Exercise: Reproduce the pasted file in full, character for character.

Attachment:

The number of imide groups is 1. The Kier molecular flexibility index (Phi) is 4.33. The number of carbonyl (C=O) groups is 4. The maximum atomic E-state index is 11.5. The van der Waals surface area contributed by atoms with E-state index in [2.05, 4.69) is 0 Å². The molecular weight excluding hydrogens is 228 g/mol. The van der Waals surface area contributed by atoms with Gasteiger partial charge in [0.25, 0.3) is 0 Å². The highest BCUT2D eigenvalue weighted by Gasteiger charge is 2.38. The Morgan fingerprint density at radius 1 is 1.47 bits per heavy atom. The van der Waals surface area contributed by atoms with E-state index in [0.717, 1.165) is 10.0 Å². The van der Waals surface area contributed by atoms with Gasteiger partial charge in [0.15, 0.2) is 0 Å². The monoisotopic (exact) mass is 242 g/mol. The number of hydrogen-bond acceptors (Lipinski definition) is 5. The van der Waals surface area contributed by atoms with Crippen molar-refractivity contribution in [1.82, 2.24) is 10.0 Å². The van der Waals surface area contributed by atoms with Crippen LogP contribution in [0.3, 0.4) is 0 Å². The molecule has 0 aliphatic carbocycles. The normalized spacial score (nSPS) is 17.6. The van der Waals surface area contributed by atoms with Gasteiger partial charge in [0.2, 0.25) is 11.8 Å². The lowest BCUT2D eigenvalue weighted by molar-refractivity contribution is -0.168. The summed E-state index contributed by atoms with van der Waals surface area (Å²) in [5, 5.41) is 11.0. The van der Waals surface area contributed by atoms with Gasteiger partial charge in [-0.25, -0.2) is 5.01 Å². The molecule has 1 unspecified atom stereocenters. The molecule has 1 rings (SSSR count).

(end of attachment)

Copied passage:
The number of imide groups is 1. The Kier molecular flexibility index (Phi) is 4.33. The number of carbonyl (C=O) groups is 4. The maximum atomic E-state index is 11.5. The van der Waals surface area contributed by atoms with E-state index in [2.05, 4.69) is 0 Å². The molecular weight excluding hydrogens is 228 g/mol. The van der Waals surface area contributed by atoms with Gasteiger partial charge in [0.25, 0.3) is 0 Å². The highest BCUT2D eigenvalue weighted by Gasteiger charge is 2.38. The Morgan fingerprint density at radius 1 is 1.47 bits per heavy atom. The van der Waals surface area contributed by atoms with E-state index in [0.717, 1.165) is 10.0 Å². The van der Waals surface area contributed by atoms with Gasteiger partial charge in [0.15, 0.2) is 0 Å². The monoisotopic (exact) mass is 242 g/mol. The number of hydrogen-bond acceptors (Lipinski definition) is 5. The van der Waals surface area contributed by atoms with Crippen molar-refractivity contribution in [1.82, 2.24) is 10.0 Å². The van der Waals surface area contributed by atoms with Crippen LogP contribution in [0.3, 0.4) is 0 Å². The molecule has 0 aliphatic carbocycles. The normalized spacial score (nSPS) is 17.6. The van der Waals surface area contributed by atoms with Gasteiger partial charge in [0.2, 0.25) is 11.8 Å². The lowest BCUT2D eigenvalue weighted by molar-refractivity contribution is -0.168. The summed E-state index contributed by atoms with van der Waals surface area (Å²) in [5, 5.41) is 11.0. The van der Waals surface area contributed by atoms with Gasteiger partial charge in [-0.25, -0.2) is 5.01 Å². The molecule has 1 unspecified atom stereocenters. The molecule has 1 rings (SSSR count).